Soliloquy is an unedited document of every word I spoke during the week of April 15-21, 1996 from the moment I woke up Monday morning to the moment I went to sleep on Sunday night. To accomplish this, I wore a hidden voice activated tape recorder.

I transcribed Soliloquy during the summer of 1996 at the Chateau Bionnay in Lacenas, France during a residency there. It took 8 weeks, working 8 hours a day.

Soliloquy was first realized as a gallery exhibition at Bravin Post Lee in Soho during April of 1997 [click here for image of the gallery installation]. Subsequently, the gallery published the text in a limited edition of 50. In the Fall of 2001, Granary Books published a trade edition of the text.

About the Web Version

The web version of Soliloquy contains the exact text from the 281-page original book version, but due to the architecture of the web, each chapter is sub-divided into 10 parts. And, of course, the textual treatment of the web version is indeed web-specific and perhaps more truly references the ephemerality of language as reflected by the book's moniker:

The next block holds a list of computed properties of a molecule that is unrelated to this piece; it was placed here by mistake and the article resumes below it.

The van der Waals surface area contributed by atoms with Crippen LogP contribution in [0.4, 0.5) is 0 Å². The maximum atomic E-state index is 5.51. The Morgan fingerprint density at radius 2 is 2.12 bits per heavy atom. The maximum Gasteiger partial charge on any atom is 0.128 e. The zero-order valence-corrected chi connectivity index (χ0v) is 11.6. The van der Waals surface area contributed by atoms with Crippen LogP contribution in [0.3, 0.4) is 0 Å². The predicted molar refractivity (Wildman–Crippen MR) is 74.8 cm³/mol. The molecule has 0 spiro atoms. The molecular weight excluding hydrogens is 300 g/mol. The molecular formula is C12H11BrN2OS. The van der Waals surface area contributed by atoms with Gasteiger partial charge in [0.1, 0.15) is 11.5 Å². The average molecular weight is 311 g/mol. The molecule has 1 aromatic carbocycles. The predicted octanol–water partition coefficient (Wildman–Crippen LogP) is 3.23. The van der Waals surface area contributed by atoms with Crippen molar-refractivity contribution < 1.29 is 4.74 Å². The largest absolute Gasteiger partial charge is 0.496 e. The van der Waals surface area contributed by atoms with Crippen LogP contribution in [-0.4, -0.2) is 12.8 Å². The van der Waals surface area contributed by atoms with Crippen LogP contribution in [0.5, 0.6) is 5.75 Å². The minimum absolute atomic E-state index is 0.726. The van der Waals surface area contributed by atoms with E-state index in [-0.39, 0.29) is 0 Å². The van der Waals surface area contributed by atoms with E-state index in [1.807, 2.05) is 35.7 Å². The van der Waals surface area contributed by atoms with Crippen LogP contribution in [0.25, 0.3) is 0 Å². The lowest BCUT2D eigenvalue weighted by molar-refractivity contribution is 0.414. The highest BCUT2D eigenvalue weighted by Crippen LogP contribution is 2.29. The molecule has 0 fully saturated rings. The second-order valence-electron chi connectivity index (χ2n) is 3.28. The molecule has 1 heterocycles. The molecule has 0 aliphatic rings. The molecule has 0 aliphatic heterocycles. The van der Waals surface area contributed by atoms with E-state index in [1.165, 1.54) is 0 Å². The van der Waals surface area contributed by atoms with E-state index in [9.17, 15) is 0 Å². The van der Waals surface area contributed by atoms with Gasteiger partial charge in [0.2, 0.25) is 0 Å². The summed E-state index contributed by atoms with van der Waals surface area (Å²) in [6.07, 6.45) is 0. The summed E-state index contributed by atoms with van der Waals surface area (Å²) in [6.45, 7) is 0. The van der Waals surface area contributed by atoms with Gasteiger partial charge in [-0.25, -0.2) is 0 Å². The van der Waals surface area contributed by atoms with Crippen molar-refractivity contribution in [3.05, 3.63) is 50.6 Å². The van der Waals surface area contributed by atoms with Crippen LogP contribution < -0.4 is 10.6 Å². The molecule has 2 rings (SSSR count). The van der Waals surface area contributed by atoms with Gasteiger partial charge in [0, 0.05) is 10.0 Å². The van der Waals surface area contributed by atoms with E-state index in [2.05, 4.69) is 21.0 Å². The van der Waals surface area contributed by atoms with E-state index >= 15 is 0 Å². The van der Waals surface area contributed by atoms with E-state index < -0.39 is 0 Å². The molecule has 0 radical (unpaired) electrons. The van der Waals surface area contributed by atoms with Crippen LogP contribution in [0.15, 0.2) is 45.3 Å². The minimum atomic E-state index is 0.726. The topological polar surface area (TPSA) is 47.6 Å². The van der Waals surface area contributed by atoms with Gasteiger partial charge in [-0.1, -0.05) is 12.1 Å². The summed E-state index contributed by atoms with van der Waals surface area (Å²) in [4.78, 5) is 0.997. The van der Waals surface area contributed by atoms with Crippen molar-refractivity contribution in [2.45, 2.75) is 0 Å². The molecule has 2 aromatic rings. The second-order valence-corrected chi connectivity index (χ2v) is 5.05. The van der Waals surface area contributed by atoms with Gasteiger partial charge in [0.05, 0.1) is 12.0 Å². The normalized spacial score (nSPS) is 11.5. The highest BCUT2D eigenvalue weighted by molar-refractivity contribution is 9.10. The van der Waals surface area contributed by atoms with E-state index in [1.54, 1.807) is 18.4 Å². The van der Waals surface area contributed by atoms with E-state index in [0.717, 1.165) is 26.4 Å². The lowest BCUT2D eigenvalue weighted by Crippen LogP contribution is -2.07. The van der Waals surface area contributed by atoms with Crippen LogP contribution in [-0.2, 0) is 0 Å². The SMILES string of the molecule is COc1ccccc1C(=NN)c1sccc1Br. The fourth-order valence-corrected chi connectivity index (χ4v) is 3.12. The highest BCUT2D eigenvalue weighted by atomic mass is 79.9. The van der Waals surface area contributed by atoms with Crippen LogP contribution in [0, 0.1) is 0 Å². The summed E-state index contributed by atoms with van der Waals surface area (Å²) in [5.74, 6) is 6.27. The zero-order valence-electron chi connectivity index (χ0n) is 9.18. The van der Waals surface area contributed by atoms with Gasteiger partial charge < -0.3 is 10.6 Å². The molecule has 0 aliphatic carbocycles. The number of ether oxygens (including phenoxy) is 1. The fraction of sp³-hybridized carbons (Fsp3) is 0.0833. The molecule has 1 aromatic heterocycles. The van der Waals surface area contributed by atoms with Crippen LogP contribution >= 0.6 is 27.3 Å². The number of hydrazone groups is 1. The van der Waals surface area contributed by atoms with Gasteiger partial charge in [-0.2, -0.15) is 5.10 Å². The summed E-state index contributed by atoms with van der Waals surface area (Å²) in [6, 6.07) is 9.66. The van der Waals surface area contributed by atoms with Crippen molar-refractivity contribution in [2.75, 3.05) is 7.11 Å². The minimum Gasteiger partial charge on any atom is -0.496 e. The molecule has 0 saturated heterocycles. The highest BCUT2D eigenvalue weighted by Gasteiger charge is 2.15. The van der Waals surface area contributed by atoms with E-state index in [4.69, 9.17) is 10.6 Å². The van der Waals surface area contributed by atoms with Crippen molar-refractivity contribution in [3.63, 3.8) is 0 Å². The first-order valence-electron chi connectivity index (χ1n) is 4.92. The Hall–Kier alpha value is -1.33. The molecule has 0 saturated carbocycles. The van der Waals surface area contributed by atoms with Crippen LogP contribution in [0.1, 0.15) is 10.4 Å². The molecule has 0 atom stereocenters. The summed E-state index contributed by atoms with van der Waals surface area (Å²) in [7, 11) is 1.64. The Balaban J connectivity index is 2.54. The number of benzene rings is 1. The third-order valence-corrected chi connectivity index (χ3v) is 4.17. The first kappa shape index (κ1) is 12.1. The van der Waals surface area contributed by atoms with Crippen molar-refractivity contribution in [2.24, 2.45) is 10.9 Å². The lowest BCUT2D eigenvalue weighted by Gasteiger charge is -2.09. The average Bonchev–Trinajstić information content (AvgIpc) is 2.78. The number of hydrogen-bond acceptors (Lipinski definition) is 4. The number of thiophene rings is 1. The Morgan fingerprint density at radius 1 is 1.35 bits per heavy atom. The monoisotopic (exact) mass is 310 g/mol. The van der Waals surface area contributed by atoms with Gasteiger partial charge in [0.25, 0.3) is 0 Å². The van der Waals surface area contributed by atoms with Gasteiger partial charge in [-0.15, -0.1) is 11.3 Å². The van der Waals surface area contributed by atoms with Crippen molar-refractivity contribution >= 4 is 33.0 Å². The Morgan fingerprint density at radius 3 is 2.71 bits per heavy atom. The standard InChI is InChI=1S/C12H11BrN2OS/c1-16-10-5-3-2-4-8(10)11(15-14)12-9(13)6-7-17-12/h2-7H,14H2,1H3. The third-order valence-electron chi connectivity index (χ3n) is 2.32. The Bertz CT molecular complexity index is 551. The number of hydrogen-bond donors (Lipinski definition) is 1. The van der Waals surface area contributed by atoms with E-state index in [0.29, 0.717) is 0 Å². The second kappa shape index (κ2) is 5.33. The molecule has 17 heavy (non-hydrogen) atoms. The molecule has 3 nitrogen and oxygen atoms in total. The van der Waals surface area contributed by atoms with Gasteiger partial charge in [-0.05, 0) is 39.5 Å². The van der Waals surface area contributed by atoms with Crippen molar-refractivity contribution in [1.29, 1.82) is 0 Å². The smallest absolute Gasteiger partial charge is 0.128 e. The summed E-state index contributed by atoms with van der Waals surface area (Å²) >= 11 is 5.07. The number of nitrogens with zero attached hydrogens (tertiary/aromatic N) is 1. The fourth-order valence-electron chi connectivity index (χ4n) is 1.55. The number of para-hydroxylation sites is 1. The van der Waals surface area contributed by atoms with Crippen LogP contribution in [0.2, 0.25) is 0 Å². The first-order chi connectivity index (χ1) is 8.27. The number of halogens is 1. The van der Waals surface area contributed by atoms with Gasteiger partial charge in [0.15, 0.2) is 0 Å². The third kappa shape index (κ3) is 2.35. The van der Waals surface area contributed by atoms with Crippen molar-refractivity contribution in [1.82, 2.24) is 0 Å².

If every word spoken in New York City daily
were somehow to materialize as a snowflake,
each day there would be a blizzard.

In order to achieve this effect, the web version is available only to users of Microsoft Internet Explorer and Netscape 6+. Unfortunately, none of the prior versions of Netscape support the CSS tag used here: "a { text-decoration: none }" ; to view the piece in web form without this function enabled would be to ruin the intended experience of this work.